This article was first published in the July 2012 Irish edition of Accounting and Business magazine.
01. Consultation on film relief
The Department of Finance has published a consultation paper inviting submissions as part of an economic impact assessment of Section 481 Film Relief. This relief applies to individuals and companies who make qualifying investments in certain film production companies. The department aims to review the operation of the scheme, with a view to making decisions regarding its future after 31 December 2015, the date on which the scheme is currently scheduled to terminate. The intention is to minimise the exposure of the exchequer to the costs associated with the scheme, while maximising the effectiveness of the resulting expenditure in the sector. The department is asking the following questions:
- Is the support of the film and TV sector through section 481 relief an efficient use of scarce resources and why?;
- Does the scheme maximise the potential economic benefits to Ireland in terms of stimulating activity in the sector?;
- What are the economic arguments for restricting or terminating the scheme?;
- What changes to the existing scheme should be considered, and why?;
- Is there merit in extending the scheme beyond 2015?; and,
- How does the scheme interact with other enterprise tax incentives?
The full consultation document can be downloaded from the Department of Finance website and the closing date for submissions is 31 July 2012.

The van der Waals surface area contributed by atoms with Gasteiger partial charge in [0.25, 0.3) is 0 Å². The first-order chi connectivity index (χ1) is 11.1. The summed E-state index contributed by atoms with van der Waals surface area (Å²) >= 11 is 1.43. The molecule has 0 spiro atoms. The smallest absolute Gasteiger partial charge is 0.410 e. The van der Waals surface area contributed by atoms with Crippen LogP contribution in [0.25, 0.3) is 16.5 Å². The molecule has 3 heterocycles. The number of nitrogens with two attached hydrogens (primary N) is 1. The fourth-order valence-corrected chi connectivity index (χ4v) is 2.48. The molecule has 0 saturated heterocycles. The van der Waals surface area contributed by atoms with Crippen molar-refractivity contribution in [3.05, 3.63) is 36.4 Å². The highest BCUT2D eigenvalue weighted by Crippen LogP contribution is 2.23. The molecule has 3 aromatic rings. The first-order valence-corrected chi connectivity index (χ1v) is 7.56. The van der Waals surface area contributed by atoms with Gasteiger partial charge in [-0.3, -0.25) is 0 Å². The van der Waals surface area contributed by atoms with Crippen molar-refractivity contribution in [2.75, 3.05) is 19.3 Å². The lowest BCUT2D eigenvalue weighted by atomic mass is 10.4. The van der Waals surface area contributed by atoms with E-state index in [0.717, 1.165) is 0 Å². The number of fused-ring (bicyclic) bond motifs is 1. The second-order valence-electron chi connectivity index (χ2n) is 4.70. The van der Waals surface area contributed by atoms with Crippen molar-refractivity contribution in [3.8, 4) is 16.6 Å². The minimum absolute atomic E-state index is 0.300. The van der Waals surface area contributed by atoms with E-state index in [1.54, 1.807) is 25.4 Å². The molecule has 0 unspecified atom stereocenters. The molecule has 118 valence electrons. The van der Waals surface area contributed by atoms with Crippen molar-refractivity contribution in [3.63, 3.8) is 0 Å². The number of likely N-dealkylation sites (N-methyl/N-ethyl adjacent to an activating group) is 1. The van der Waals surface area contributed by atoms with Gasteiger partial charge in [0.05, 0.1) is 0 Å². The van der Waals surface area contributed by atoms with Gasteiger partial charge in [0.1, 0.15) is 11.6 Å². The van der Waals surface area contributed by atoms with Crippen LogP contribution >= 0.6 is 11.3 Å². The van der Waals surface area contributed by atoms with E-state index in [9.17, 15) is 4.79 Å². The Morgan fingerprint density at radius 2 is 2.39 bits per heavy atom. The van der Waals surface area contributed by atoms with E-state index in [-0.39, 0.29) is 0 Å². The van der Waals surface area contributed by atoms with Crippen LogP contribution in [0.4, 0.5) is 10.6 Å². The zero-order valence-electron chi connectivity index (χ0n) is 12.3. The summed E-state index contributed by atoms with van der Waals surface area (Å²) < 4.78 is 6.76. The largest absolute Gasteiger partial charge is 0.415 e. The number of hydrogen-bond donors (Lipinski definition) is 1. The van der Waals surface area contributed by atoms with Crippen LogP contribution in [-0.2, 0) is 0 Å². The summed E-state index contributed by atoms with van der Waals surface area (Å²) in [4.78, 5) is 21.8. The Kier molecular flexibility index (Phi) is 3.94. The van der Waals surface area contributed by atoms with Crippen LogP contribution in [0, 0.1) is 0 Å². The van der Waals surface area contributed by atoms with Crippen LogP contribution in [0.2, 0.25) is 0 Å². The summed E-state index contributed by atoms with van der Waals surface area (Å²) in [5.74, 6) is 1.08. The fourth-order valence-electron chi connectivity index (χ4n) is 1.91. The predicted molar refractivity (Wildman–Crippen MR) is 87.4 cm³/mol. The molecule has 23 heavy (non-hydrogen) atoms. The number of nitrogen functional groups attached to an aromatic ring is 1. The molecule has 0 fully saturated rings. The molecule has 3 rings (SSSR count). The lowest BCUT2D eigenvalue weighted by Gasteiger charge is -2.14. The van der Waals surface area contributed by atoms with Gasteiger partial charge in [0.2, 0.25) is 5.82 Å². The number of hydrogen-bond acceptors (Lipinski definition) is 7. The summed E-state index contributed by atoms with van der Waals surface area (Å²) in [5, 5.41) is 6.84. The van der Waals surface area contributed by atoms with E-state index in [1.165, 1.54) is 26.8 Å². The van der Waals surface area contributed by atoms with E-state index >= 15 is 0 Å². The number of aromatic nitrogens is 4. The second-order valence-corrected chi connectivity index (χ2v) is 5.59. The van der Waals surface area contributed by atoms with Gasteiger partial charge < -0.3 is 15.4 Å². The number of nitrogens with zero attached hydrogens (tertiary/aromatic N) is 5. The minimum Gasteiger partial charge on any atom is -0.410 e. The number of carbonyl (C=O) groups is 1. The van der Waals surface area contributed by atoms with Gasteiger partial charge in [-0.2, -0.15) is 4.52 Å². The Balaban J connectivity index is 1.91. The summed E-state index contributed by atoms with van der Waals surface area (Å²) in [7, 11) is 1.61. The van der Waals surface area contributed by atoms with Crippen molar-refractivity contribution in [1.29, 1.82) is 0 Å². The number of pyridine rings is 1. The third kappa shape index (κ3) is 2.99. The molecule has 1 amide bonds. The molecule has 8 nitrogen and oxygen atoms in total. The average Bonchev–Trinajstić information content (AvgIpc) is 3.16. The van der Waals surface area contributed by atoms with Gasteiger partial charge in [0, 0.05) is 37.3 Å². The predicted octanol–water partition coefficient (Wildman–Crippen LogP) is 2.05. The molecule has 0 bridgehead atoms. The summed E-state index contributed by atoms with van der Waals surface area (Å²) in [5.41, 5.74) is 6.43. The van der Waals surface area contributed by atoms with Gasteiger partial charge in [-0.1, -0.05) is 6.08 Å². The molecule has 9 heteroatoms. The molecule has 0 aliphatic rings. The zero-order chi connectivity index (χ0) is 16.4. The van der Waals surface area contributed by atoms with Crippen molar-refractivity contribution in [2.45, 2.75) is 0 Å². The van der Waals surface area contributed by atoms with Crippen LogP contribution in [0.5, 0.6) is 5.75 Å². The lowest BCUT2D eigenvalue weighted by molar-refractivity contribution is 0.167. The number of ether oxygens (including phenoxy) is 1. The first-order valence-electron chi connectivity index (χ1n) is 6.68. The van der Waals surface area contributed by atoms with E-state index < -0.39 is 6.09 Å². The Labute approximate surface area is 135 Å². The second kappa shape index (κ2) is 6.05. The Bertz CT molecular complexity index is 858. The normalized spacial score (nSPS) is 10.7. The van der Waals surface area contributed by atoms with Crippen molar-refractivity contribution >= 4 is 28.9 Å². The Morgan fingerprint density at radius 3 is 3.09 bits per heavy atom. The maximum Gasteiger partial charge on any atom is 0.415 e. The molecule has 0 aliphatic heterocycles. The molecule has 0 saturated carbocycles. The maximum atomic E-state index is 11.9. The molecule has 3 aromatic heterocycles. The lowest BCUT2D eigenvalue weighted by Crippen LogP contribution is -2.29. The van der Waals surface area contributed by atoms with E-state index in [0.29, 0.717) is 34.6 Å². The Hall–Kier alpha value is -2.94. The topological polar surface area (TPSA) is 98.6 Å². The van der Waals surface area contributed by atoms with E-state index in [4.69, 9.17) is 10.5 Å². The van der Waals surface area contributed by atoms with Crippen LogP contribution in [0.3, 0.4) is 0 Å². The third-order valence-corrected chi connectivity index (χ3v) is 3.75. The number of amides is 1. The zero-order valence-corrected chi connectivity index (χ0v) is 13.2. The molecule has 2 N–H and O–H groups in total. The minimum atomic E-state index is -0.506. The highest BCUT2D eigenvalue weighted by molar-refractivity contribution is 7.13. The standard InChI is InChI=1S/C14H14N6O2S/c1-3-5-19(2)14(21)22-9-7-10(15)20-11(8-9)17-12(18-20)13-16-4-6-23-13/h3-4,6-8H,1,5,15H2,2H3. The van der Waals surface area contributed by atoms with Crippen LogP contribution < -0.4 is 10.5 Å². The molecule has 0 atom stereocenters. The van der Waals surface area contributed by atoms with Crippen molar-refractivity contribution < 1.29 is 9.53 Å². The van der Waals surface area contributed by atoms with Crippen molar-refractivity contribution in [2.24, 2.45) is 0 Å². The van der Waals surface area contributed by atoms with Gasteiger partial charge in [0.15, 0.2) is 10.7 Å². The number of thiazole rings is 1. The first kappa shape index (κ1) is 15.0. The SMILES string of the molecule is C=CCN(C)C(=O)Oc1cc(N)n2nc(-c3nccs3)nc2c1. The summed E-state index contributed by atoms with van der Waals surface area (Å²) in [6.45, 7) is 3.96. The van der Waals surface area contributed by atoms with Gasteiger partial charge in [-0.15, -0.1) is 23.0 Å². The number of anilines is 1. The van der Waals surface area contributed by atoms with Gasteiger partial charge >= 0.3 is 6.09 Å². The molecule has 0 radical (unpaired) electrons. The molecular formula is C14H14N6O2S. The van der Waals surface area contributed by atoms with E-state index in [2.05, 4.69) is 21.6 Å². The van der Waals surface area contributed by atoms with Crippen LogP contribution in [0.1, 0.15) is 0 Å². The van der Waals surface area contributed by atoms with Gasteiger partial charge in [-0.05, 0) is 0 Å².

02 Finance announcements
In early May, the Department of Finance published a revision to its statement of strategy for the period 2011 to 2014. The statement provides for a revised organisational structure of the department, which will be based on four key policy divisions: international, fiscal, financial and economic. A corporate office and a finance office will also be established. With regard to tax policy, the department identifies one of its aims as 'broadening the tax base and distributing the tax burden in a manner that is supportive of growth, with a taxation policy that supports the promotion of fairness, enterprise and competitiveness.'
Guidance on VAT
Revenue have issued an information leaflet providing details of the practical application of the 'place of supply' rules for services connected with property. The place of supply of services can vary depending on whether the service supplied is directly related to a specific property or whether the service has only an indirect connection with the property. The leaflet, which is available on the Revenue website, contains a list of services that are considered taxable, where the property is located and a list of services whose place of supply is determined under the general place of supply rules. It also provides guidance for Irish suppliers providing services directly related to property elsewhere in the EU, and foreign suppliers providing services directly related to Irish property.
Enhancement to ROS Form 11